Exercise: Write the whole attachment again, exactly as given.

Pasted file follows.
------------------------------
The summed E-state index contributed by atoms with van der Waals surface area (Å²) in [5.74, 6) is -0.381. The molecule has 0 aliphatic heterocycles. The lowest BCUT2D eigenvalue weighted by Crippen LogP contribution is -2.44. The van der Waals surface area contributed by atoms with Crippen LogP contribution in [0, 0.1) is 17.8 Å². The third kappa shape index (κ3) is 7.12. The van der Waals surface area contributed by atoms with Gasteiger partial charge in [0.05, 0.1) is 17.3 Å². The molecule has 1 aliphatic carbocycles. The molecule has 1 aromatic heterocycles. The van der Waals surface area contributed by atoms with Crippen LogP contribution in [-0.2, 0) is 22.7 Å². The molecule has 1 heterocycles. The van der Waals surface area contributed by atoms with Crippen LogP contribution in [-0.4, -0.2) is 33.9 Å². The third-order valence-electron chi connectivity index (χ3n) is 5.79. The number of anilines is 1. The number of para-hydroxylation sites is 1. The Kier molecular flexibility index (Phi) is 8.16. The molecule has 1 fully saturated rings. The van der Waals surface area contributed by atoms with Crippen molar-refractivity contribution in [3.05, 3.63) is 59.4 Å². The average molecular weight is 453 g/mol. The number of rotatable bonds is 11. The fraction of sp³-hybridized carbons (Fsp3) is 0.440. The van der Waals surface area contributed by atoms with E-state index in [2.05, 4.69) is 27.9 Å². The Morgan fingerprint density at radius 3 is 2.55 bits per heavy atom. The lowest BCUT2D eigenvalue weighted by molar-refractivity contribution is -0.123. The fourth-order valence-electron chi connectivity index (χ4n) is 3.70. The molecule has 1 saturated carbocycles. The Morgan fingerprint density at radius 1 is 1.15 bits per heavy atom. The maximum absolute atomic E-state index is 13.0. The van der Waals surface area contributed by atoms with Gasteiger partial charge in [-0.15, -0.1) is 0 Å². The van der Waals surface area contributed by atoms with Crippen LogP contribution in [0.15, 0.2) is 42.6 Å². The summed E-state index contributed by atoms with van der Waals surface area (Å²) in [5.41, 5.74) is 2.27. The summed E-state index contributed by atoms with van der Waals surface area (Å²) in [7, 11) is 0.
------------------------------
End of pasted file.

The summed E-state index contributed by atoms with van der Waals surface area (Å²) in [5.74, 6) is -0.381. The molecule has 0 aliphatic heterocycles. The lowest BCUT2D eigenvalue weighted by Crippen LogP contribution is -2.44. The van der Waals surface area contributed by atoms with Crippen LogP contribution in [0, 0.1) is 17.8 Å². The third kappa shape index (κ3) is 7.12. The van der Waals surface area contributed by atoms with Gasteiger partial charge in [0.05, 0.1) is 17.3 Å². The molecule has 1 aliphatic carbocycles. The molecule has 1 aromatic heterocycles. The van der Waals surface area contributed by atoms with Crippen LogP contribution in [-0.2, 0) is 22.7 Å². The molecule has 1 heterocycles. The van der Waals surface area contributed by atoms with Crippen LogP contribution in [-0.4, -0.2) is 33.9 Å². The third-order valence-electron chi connectivity index (χ3n) is 5.79. The number of anilines is 1. The number of para-hydroxylation sites is 1. The Kier molecular flexibility index (Phi) is 8.16. The molecule has 1 fully saturated rings. The van der Waals surface area contributed by atoms with Crippen molar-refractivity contribution in [3.05, 3.63) is 59.4 Å². The average molecular weight is 453 g/mol. The number of rotatable bonds is 11. The fraction of sp³-hybridized carbons (Fsp3) is 0.440. The van der Waals surface area contributed by atoms with E-state index in [2.05, 4.69) is 27.9 Å². The Morgan fingerprint density at radius 3 is 2.55 bits per heavy atom. The lowest BCUT2D eigenvalue weighted by molar-refractivity contribution is -0.123. The fourth-order valence-electron chi connectivity index (χ4n) is 3.70. The molecule has 1 saturated carbocycles. The Morgan fingerprint density at radius 1 is 1.15 bits per heavy atom. The maximum absolute atomic E-state index is 13.0. The van der Waals surface area contributed by atoms with Gasteiger partial charge in [-0.15, -0.1) is 0 Å². The van der Waals surface area contributed by atoms with Crippen LogP contribution in [0.15, 0.2) is 42.6 Å². The summed E-state index contributed by atoms with van der Waals surface area (Å²) in [5.41, 5.74) is 2.27. The summed E-state index contributed by atoms with van der Waals surface area (Å²) in [7, 11) is 0.